Financial analysts say Nigeria inflation may decelerate further in August albeit marginally to 16 percent, citing stable exchange rate and tight liquidity as well as a reduction in inventory cycles by manufacturers as major influencers.
Analysts at Financial Derivatives Company (FDC) specifically forecasts headline inflation would decline slightly for the seventh consecutive month to 16.03 percent in August as base year effects wear out.
Month-on-month inflation is also expected to slide to 0.99 percent (12.55% annualized) from 1.21 percent (15.57% annualized) in July.
“We believe that this decline would support the sense of cautious optimism about the economy, invigorate policy maker enthusiasm and push up investor confidence in the markets,” they said in their FDC Economic Bulletin released Thursday, August 31, 2017.
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They also expect core Inflation to continue its downward trend.
“We expect core inflation to marginally fall partly due to the stable exchange rate and the reduction in inventory cycles by manufacturers to reduce carrying costs. Manufacturers and retailers are already stocking up for a hectic December Christmas season,” they said.
Their outlook for the period going into December indicates that demand-pull effect on inflation would be minimal due to tight liquidity.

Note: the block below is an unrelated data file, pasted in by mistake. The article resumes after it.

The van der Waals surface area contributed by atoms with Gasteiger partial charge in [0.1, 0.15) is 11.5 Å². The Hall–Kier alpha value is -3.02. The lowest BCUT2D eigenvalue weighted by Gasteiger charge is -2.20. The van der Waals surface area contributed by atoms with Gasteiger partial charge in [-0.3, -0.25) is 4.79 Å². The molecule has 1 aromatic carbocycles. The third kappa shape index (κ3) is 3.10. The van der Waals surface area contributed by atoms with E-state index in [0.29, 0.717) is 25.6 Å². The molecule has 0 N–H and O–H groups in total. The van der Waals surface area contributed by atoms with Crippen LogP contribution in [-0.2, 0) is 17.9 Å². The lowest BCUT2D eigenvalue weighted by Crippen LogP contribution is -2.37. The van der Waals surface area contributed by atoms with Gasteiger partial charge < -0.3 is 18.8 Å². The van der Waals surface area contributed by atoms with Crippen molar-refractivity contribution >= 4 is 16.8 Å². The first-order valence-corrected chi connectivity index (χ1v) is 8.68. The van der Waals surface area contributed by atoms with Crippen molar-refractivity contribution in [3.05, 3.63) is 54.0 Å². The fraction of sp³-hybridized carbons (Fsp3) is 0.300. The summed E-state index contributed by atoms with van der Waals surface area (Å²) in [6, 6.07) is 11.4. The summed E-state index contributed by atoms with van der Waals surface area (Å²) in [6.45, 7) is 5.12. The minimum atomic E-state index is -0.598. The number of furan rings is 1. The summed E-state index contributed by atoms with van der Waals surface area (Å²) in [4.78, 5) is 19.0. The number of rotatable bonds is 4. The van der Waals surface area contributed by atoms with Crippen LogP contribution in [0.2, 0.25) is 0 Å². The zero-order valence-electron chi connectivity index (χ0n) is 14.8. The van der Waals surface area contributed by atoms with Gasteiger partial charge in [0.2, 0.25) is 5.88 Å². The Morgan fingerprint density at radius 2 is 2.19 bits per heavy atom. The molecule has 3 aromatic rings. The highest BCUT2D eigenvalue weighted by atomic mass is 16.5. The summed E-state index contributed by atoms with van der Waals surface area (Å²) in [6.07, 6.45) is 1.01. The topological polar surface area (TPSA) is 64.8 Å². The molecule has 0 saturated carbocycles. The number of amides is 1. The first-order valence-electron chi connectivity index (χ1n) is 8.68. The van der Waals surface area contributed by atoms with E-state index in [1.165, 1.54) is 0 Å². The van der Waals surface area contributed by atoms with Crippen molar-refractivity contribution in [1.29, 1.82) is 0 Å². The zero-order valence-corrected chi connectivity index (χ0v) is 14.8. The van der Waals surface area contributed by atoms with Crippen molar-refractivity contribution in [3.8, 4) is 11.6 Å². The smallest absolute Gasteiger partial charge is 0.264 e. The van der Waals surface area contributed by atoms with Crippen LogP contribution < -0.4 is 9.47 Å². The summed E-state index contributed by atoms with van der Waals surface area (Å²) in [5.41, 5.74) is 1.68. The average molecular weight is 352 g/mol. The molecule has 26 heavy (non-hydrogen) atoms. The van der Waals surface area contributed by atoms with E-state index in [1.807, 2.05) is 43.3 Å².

They specifically noted the average opening position of the interbank market in August, which was N106.33 billion short in response to massive interventions and OMO auctions by the Central Bank of Nigeria (CBN), resulting in a contraction in money supply and higher interest rates especially at the short end of the curve.
They noted that a positive correlation exists between money supply and inflation, saying “the illiquidity in the market serves to corroborate the anticipated decline in the pace of inflation,”
However, their outlook on the naira was cautious, noting that there is some skepticism about the ability of the government to support the current foreign exchange policy on the back of the cap on Nigeria’s crude oil output at 1.8mbpd, as well as speculations of Nigeria being included in the output cuts at the September 22nd meeting in Vienna.
They equally see the monetary policy committee (MPC) maintaining the status quo when they meet in late September MPC is scheduled to meet on September, a decision that might not be unanimous, adding that they believe the decision to maintain status quo is likely to have any impact on the general level of interest rates in the market. This is because the MPC decision has been factored into market expectations.